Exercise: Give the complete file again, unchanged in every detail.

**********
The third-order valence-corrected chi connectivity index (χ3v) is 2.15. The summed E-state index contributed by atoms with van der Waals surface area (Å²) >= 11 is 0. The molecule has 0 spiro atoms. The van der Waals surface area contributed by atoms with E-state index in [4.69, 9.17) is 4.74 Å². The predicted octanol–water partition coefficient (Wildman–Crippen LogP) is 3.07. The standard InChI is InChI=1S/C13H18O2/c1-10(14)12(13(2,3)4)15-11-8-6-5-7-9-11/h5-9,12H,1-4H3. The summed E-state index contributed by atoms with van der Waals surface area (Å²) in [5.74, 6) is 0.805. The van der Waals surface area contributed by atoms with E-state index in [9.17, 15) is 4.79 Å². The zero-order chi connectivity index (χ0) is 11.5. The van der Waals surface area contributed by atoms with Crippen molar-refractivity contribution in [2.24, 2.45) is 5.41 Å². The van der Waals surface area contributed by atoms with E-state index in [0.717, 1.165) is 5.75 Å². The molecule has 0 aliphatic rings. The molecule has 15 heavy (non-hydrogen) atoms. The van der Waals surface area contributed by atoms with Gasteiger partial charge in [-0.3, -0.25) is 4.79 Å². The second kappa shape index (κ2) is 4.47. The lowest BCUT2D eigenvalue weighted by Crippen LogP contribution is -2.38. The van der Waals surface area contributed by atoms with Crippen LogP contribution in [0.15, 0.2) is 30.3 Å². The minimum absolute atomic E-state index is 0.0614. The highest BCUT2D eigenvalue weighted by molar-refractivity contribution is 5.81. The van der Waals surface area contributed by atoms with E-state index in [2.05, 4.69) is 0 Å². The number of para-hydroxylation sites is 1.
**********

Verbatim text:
The third-order valence-corrected chi connectivity index (χ3v) is 2.15. The summed E-state index contributed by atoms with van der Waals surface area (Å²) >= 11 is 0. The molecule has 0 spiro atoms. The van der Waals surface area contributed by atoms with E-state index in [4.69, 9.17) is 4.74 Å². The predicted octanol–water partition coefficient (Wildman–Crippen LogP) is 3.07. The standard InChI is InChI=1S/C13H18O2/c1-10(14)12(13(2,3)4)15-11-8-6-5-7-9-11/h5-9,12H,1-4H3. The summed E-state index contributed by atoms with van der Waals surface area (Å²) in [5.74, 6) is 0.805. The van der Waals surface area contributed by atoms with E-state index in [9.17, 15) is 4.79 Å². The zero-order chi connectivity index (χ0) is 11.5. The van der Waals surface area contributed by atoms with Crippen molar-refractivity contribution in [2.24, 2.45) is 5.41 Å². The van der Waals surface area contributed by atoms with E-state index in [0.717, 1.165) is 5.75 Å². The molecule has 0 aliphatic rings. The molecule has 15 heavy (non-hydrogen) atoms. The van der Waals surface area contributed by atoms with Gasteiger partial charge in [-0.3, -0.25) is 4.79 Å². The second kappa shape index (κ2) is 4.47. The lowest BCUT2D eigenvalue weighted by Crippen LogP contribution is -2.38. The van der Waals surface area contributed by atoms with Crippen LogP contribution in [0.15, 0.2) is 30.3 Å². The minimum absolute atomic E-state index is 0.0614. The highest BCUT2D eigenvalue weighted by molar-refractivity contribution is 5.81. The van der Waals surface area contributed by atoms with E-state index in [2.05, 4.69) is 0 Å². The number of para-hydroxylation sites is 1.